SpaceX loses Falcon Heavy's center booster to the sea

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The core that was lost at sea flew on April 11, which was the second flight for the Falcon Heavy rocket.

The Falcon Heavy center core successful landed on the drone barge out in the ocean, but on the trip back to Florida the barge ran into heavy seas, and the rocket fell over and slid into the ocean abyss.

Conditions only got worse after the recovery team loaded the booster onto the ship, with eight to ten-foot waves that shifted and kept the rocket from remaining upright, a report in The Verge said. "While we had hoped to bring the booster back intact, the safety of our team always takes precedence", Gleeson said. "We do not expect future missions to be impacted", he said.

SpaceX usually employs a system known as the "Octagrabber" to secure recovered Falcon 9 boosters on the drone ship's deck, but that system couldn't be used this time around because the Falcon Heavy core booster had a different mechanical interface.

Nevertheless, SpaceX has already announced that it plans to reuse the nosecone fairings of Falcon Heavy in another launch before the end of the year. Whatever it was that caused SpaceX to build two Falcon Heavy Block 5 center cores almost back to back, that foresight or luck now means that B1055's untimely demise should have little to no impact on SpaceX's launch manifest, including the imminent STP-2 mission.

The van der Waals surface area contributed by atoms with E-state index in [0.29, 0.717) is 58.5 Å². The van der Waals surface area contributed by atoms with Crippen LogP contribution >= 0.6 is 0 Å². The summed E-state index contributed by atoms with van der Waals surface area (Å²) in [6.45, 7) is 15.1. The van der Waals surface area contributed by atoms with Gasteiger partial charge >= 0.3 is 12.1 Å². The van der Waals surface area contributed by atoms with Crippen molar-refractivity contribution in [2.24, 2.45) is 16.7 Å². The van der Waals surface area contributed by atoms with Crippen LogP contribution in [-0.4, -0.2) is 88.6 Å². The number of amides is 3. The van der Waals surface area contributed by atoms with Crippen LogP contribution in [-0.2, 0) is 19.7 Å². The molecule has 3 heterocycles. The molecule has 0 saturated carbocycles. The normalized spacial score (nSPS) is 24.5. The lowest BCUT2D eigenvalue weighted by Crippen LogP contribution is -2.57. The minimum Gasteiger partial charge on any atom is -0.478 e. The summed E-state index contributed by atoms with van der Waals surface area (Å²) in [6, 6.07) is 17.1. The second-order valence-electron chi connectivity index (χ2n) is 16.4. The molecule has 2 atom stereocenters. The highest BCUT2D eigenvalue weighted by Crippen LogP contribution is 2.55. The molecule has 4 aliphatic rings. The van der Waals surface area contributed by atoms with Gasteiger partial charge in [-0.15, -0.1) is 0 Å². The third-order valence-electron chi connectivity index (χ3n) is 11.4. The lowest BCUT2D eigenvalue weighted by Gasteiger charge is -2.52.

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Fortunately, SpaceX has a second center core for its next test launch, so the loss of this rocket booster isn't going to upend the upcoming mission, and Of Course I Still Love You itself is safe. This is the first time the company has lost a landed stage on the way back to port. SpaceX may even be able to recover the booster's four valuable titanium grid fins and salvage additional hardware, depending on how much of the rocket remained intact and attached to OCISLY.

The Falcon 9 Heavy lifting off from the historic Pad 39A at NASA's Kennedy Space Centre.

The Dragon spacecraft are used as the final stage of SpaceX missions to resupply the International Space Station.

SpaceX is now testing a system to recover the fairings of its Falcon 9 rockets. The side stages touched down at Cape Canaveral Air Force Station's Landing Zones 1 and 2 while the core stage touched down on the ASDS.

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